- Low in calories (if baked)
- Large amounts of fat may be absorbed during preparation and cooking
The first varieties of eggplant that English-speakers came across probably bore egg-shaped fruits - hence its name. The glossy purple fruit, also called aubergine, is a familiar component of Indian curries, Greek moussakas and French ratatouille. The raw vegetable contains 15 calories per 100g (3 1/2 oz), but its calorific value rises steeply when it is fried: the same portion cooked in oil contains more than 300 calories because of the extraordinary amounts of fat absorbed.
The tastiest eggplants are young and firm - about 5-8cm (2-3in) in diameter, with a shiny smooth skin and a fresh green stem and cap. Larger, older specimens can be woody and bitter. Miniature, white and mauve varieties are also available.
Salting the eggplants before cooking it draws out the bitter juices and reduces moisture. This makes the flesh more dense so that less fat is absorbed during cooking. When preparing eggplants, slice or cube them with a stainless-steel knife (carbon steel will blacken the flesh) and then sprinkle with salt. Leave for 30 minutes to draw out the juices. Rinse off all the salt, squeeze or pat dry the slices with kitchen paper and cook as soon as possible before the flesh discolours.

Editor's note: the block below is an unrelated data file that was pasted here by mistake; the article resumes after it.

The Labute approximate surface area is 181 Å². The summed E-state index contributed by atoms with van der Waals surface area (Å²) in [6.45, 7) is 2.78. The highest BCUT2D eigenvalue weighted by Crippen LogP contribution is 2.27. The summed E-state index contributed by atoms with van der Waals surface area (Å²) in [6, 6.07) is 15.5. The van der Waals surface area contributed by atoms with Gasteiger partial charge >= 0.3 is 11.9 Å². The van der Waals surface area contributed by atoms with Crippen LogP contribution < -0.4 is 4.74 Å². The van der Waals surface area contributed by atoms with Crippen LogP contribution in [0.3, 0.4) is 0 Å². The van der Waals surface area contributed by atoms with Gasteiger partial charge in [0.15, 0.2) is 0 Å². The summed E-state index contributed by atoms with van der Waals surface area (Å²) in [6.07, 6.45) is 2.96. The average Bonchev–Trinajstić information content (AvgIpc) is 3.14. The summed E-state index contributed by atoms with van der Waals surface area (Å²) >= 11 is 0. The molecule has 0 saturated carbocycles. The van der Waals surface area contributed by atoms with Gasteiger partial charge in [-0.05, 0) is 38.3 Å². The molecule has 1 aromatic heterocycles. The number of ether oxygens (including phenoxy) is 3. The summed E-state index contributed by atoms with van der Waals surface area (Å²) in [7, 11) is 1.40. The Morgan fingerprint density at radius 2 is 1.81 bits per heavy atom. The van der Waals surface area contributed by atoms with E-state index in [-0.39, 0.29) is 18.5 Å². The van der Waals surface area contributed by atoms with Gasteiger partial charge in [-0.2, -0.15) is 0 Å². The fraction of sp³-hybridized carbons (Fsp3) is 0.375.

The eggplant is native to India, but was also a common food in China as long ago as 600 BC, when it was called the Malayan purple melon. Chinese ladies of the time used it as a beauty aid, staining their teeth black with a dye made from its skin. The vegetable was both prized and feared when it was introduced to Spain by Arab traders during the Middle Ages. For centuries it was valued only as an exotic ornament in Europe because eating it was thought to provoke bad breath, madness, leprosy and even cancer.
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